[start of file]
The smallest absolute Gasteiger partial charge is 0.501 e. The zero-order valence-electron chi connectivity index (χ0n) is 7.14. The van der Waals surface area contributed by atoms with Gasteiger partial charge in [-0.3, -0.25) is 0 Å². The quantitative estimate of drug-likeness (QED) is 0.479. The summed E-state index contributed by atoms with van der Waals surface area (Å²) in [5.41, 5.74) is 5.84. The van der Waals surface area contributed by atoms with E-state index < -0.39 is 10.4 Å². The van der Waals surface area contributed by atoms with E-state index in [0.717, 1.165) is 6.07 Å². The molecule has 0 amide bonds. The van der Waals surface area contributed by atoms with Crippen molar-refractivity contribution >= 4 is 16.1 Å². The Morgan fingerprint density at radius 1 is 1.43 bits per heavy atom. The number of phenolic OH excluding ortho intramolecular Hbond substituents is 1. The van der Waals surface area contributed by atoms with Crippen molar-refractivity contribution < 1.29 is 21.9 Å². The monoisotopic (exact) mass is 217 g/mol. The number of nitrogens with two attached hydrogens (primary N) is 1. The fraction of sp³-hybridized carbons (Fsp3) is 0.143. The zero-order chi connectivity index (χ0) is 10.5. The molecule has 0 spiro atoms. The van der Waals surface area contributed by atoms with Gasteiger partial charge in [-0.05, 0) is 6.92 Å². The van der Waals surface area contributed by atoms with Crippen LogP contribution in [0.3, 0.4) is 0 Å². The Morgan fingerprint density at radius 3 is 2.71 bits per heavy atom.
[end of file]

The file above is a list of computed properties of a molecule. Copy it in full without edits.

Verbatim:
The smallest absolute Gasteiger partial charge is 0.501 e. The zero-order valence-electron chi connectivity index (χ0n) is 7.14. The van der Waals surface area contributed by atoms with Gasteiger partial charge in [-0.3, -0.25) is 0 Å². The quantitative estimate of drug-likeness (QED) is 0.479. The summed E-state index contributed by atoms with van der Waals surface area (Å²) in [5.41, 5.74) is 5.84. The van der Waals surface area contributed by atoms with E-state index < -0.39 is 10.4 Å². The van der Waals surface area contributed by atoms with E-state index in [0.717, 1.165) is 6.07 Å². The molecule has 0 amide bonds. The van der Waals surface area contributed by atoms with Crippen molar-refractivity contribution >= 4 is 16.1 Å². The Morgan fingerprint density at radius 1 is 1.43 bits per heavy atom. The number of phenolic OH excluding ortho intramolecular Hbond substituents is 1. The van der Waals surface area contributed by atoms with Crippen molar-refractivity contribution < 1.29 is 21.9 Å². The monoisotopic (exact) mass is 217 g/mol. The number of nitrogens with two attached hydrogens (primary N) is 1. The fraction of sp³-hybridized carbons (Fsp3) is 0.143. The zero-order chi connectivity index (χ0) is 10.5. The molecule has 0 spiro atoms. The van der Waals surface area contributed by atoms with Gasteiger partial charge in [-0.05, 0) is 6.92 Å². The van der Waals surface area contributed by atoms with Crippen LogP contribution in [0.3, 0.4) is 0 Å². The Morgan fingerprint density at radius 3 is 2.71 bits per heavy atom.